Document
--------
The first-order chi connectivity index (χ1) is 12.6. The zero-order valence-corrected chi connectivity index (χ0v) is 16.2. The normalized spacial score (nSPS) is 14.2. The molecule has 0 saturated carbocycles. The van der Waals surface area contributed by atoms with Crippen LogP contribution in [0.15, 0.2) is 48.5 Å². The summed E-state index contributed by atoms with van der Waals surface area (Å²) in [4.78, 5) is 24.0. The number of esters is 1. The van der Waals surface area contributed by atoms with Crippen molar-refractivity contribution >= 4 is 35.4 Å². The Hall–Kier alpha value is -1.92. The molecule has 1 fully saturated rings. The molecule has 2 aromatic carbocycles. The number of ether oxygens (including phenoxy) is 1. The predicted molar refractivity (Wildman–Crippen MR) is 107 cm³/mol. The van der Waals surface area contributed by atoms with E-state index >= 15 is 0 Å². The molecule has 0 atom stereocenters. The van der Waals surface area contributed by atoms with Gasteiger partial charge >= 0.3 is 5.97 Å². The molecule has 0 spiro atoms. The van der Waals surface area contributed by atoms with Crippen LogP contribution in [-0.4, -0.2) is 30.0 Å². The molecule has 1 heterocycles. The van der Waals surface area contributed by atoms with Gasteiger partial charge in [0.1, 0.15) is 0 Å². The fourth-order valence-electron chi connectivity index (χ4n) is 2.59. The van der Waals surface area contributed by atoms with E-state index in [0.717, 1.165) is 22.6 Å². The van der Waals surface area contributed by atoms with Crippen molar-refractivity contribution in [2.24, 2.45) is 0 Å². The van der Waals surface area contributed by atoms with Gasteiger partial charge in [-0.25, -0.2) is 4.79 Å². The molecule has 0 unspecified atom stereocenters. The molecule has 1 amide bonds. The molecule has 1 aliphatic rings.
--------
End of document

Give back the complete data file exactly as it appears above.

The first-order chi connectivity index (χ1) is 12.6. The zero-order valence-corrected chi connectivity index (χ0v) is 16.2. The normalized spacial score (nSPS) is 14.2. The molecule has 0 saturated carbocycles. The van der Waals surface area contributed by atoms with Crippen LogP contribution in [0.15, 0.2) is 48.5 Å². The summed E-state index contributed by atoms with van der Waals surface area (Å²) in [4.78, 5) is 24.0. The number of esters is 1. The van der Waals surface area contributed by atoms with Crippen molar-refractivity contribution >= 4 is 35.4 Å². The Hall–Kier alpha value is -1.92. The molecule has 1 fully saturated rings. The molecule has 2 aromatic carbocycles. The number of ether oxygens (including phenoxy) is 1. The predicted molar refractivity (Wildman–Crippen MR) is 107 cm³/mol. The van der Waals surface area contributed by atoms with E-state index >= 15 is 0 Å². The molecule has 0 atom stereocenters. The van der Waals surface area contributed by atoms with Gasteiger partial charge >= 0.3 is 5.97 Å². The molecule has 0 spiro atoms. The van der Waals surface area contributed by atoms with Crippen LogP contribution in [-0.4, -0.2) is 30.0 Å². The molecule has 1 heterocycles. The van der Waals surface area contributed by atoms with Gasteiger partial charge in [0.1, 0.15) is 0 Å². The fourth-order valence-electron chi connectivity index (χ4n) is 2.59. The van der Waals surface area contributed by atoms with E-state index in [0.717, 1.165) is 22.6 Å². The van der Waals surface area contributed by atoms with Crippen molar-refractivity contribution in [2.24, 2.45) is 0 Å². The van der Waals surface area contributed by atoms with Gasteiger partial charge in [-0.25, -0.2) is 4.79 Å². The molecule has 0 unspecified atom stereocenters. The molecule has 1 amide bonds. The molecule has 1 aliphatic rings.